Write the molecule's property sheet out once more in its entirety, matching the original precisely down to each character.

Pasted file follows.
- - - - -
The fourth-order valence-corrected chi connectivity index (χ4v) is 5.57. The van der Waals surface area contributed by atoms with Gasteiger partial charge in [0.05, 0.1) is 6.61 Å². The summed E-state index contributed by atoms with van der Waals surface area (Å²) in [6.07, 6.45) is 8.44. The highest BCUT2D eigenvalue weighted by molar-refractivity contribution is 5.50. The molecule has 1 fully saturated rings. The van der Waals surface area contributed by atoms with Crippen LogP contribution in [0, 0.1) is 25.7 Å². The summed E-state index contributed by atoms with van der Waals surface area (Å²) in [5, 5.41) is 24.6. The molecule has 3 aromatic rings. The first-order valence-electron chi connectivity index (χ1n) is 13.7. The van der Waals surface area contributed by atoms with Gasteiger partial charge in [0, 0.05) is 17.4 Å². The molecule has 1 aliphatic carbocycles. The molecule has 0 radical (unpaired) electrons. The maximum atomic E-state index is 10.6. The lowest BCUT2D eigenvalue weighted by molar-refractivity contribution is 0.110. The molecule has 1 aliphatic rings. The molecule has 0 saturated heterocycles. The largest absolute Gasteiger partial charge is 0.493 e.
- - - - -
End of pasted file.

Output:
The fourth-order valence-corrected chi connectivity index (χ4v) is 5.57. The van der Waals surface area contributed by atoms with Gasteiger partial charge in [0.05, 0.1) is 6.61 Å². The summed E-state index contributed by atoms with van der Waals surface area (Å²) in [6.07, 6.45) is 8.44. The highest BCUT2D eigenvalue weighted by molar-refractivity contribution is 5.50. The molecule has 1 fully saturated rings. The van der Waals surface area contributed by atoms with Crippen LogP contribution in [0, 0.1) is 25.7 Å². The summed E-state index contributed by atoms with van der Waals surface area (Å²) in [5, 5.41) is 24.6. The molecule has 3 aromatic rings. The first-order valence-electron chi connectivity index (χ1n) is 13.7. The van der Waals surface area contributed by atoms with Gasteiger partial charge in [0, 0.05) is 17.4 Å². The molecule has 1 aliphatic carbocycles. The molecule has 0 radical (unpaired) electrons. The maximum atomic E-state index is 10.6. The lowest BCUT2D eigenvalue weighted by molar-refractivity contribution is 0.110. The molecule has 1 aliphatic rings. The molecule has 0 saturated heterocycles. The largest absolute Gasteiger partial charge is 0.493 e.